Quite a lot here at CES to see as far as 4K goes - including a demo of Samsung/Netflix demo of Netflix streaming 4K video to a Samsung TV. Will be a long time before there is any way of getting that in NZ however as it will only be available through specific ISPs who have a local cache.
Also saw the 8K prototype TV from Sharp. Incredible detail but up real close a top end smartphone still has a much higher definition (in terms of pixels per inch).
No doubt that as the production prices come down we'll probably see 4K becoming common place over the next 2-3 years. I'd think it's quite likely the next Xbox and PlayStation platforms will offer 4K (though depending on how soon we see them, maybe not in their initial release).
There are still several technical pieces that really need to be put into place on top of the content itself: 1. DVB broadcast standards don't support HEVC. 2, HDMI 1.4 doesn't support framerates of more than 24p with 4k (ie. I think 3D 4k is not possible with standard links). 3, Blu-ray standard doesn't support HEVC or resolution/frame rate greater than 1080p24.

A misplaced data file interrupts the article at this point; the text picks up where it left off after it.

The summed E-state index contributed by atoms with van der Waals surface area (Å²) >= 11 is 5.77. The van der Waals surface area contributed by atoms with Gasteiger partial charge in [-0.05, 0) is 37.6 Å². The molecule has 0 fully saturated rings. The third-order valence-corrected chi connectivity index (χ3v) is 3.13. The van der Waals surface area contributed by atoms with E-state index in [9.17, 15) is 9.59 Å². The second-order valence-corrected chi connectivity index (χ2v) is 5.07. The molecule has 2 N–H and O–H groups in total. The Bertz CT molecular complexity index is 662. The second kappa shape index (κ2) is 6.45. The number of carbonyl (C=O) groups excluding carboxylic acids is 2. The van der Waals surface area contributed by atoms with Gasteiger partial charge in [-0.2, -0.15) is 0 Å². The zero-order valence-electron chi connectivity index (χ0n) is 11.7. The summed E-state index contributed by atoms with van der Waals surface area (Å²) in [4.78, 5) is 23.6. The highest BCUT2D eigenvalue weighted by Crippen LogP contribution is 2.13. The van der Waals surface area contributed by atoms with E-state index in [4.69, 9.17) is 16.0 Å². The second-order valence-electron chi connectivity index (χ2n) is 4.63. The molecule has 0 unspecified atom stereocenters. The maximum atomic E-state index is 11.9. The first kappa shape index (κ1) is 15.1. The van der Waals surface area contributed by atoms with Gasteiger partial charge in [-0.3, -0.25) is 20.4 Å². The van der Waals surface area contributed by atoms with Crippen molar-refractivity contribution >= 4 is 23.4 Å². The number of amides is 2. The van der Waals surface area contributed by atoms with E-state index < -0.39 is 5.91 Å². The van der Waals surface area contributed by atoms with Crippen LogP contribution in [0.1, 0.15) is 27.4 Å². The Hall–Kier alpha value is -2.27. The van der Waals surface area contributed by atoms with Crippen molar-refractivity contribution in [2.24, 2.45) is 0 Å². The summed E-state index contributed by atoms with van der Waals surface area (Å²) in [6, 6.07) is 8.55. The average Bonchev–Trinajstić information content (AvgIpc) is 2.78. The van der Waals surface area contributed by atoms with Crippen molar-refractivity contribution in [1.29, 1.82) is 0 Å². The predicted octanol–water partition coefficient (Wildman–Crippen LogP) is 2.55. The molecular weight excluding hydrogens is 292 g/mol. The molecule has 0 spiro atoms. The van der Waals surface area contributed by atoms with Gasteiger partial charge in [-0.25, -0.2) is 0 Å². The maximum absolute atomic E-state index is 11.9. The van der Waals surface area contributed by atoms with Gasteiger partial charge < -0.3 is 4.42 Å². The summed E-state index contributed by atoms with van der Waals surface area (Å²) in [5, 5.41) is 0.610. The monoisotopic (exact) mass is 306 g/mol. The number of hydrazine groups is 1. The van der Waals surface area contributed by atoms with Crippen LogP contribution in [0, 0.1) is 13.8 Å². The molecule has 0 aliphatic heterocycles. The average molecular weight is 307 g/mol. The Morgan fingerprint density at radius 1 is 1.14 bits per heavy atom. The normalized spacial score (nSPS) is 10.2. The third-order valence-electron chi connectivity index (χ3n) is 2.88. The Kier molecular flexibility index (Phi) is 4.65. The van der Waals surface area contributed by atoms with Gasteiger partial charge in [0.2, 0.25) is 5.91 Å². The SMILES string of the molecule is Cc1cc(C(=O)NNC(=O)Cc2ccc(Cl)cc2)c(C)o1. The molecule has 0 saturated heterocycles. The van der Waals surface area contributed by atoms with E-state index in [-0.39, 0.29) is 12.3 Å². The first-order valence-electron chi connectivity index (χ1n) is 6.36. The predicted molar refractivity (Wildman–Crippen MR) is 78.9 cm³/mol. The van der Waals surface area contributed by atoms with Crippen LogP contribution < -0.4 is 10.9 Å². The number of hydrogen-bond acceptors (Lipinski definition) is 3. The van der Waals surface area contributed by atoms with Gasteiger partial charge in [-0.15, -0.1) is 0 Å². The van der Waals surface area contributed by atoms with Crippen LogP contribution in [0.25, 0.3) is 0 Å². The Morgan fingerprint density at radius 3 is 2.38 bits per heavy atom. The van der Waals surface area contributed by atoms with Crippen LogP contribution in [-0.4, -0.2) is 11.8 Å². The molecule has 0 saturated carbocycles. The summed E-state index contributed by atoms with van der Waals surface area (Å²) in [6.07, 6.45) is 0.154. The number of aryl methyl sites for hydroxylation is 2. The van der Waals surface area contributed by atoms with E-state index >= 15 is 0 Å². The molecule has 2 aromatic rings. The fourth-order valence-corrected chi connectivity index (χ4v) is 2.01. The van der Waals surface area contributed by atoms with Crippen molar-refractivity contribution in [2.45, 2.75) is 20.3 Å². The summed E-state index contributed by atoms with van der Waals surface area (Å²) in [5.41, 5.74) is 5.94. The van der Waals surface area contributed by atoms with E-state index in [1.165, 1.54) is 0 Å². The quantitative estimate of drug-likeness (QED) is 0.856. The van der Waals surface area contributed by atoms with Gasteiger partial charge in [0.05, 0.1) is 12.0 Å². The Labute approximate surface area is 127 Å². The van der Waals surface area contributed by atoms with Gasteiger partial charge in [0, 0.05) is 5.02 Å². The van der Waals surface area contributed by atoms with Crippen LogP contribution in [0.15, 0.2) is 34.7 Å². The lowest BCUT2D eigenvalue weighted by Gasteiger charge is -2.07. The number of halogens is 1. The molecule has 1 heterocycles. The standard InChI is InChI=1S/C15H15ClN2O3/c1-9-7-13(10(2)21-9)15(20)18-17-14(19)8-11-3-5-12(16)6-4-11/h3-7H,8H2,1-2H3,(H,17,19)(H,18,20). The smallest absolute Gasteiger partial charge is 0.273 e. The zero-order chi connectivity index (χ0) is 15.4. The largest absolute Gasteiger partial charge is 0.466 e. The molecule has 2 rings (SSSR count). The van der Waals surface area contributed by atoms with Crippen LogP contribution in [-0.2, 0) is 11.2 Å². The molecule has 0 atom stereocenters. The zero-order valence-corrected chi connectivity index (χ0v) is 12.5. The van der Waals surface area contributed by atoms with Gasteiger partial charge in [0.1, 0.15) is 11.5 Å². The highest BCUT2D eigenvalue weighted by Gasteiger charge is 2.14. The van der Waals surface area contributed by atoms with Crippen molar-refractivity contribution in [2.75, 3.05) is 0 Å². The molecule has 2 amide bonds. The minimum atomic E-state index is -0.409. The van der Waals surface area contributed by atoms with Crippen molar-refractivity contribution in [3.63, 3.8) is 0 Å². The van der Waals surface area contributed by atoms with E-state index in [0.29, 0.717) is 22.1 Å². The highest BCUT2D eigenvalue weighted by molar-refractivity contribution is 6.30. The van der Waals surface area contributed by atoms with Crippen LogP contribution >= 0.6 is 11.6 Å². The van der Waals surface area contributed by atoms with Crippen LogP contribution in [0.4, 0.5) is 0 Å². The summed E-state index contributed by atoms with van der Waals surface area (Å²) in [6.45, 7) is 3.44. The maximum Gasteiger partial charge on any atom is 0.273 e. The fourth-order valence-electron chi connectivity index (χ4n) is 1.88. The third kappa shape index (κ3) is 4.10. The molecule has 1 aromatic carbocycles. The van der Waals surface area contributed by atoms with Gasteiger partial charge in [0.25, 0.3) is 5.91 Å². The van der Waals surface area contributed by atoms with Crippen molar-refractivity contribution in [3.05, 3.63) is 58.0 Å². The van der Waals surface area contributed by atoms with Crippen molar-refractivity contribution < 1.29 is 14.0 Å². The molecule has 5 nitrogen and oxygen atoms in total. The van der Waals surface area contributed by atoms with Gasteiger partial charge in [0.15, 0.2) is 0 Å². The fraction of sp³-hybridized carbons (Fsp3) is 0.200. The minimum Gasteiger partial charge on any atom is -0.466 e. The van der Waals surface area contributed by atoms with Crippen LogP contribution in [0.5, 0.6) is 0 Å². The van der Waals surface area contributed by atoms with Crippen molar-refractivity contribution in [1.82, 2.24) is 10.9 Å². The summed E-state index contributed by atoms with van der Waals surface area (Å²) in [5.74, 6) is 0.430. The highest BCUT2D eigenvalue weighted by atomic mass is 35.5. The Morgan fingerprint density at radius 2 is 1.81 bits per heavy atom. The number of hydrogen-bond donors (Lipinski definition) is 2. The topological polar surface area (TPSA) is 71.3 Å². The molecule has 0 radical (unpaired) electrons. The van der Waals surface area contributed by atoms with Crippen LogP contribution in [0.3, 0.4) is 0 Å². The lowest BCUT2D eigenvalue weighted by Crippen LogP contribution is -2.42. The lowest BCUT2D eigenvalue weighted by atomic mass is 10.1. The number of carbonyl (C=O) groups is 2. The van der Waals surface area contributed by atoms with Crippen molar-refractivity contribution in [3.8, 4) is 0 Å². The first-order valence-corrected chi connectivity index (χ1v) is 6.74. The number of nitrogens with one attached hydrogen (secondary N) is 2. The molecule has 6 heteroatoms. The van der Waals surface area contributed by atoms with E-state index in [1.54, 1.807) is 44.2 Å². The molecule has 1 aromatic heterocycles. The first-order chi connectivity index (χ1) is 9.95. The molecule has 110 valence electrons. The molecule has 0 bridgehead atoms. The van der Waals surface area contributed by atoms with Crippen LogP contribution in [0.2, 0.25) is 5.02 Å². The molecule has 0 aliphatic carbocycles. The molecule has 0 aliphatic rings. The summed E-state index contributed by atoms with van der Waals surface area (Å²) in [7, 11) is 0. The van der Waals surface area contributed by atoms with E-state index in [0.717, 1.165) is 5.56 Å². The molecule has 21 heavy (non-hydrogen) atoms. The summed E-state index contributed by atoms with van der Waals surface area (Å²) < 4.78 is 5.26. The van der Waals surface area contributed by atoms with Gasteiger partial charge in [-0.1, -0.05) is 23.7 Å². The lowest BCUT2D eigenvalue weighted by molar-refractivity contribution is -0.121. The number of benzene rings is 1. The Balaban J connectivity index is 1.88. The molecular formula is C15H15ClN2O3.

My personal thoughts and predictions...
I estimate (2) and (3) are probably 6 to 12 months away, though reasonable gear prices are probably still 2 or even 3 years away. Who knows when (1) would happen... but I don't see it happening for broadcast TV in NZ for 5 years, if ever. DVB-T2 and DVB-S2 (or their successors) would almost certainly need to have taken hold, which would require many (the majority?) of [existing] STBs to be upgraded. Extra broadcast bandwidth is required as well of course. Depending on how the digital dividend auctions turn out, cellular upgrades to LTE[-A] may prevent terrestrial broadcast TV from acquiring the required bandwidth. On the satellite front, it is possible that extending the broadcast frequency range from 12.25..12.75 GHz to 11.7..12.75 GHz will help. My understanding is that the Optus D series satellites have this capability already. "Optus 10" may help as well, depending on where Optus puts/points it.
There seems to be a lot of cunfusion with the use of 4k for consumer TV's and players. 4k is a pro standard and has a resolution of 4096x2160, while UHD (or QuadHD) has a resolution of 3840x2160. Sony, LG etc are confusing people when they refer to UHD as 4k, because it is not. Cinema 4k will still need to be down-sampled for any consumer devices/formats.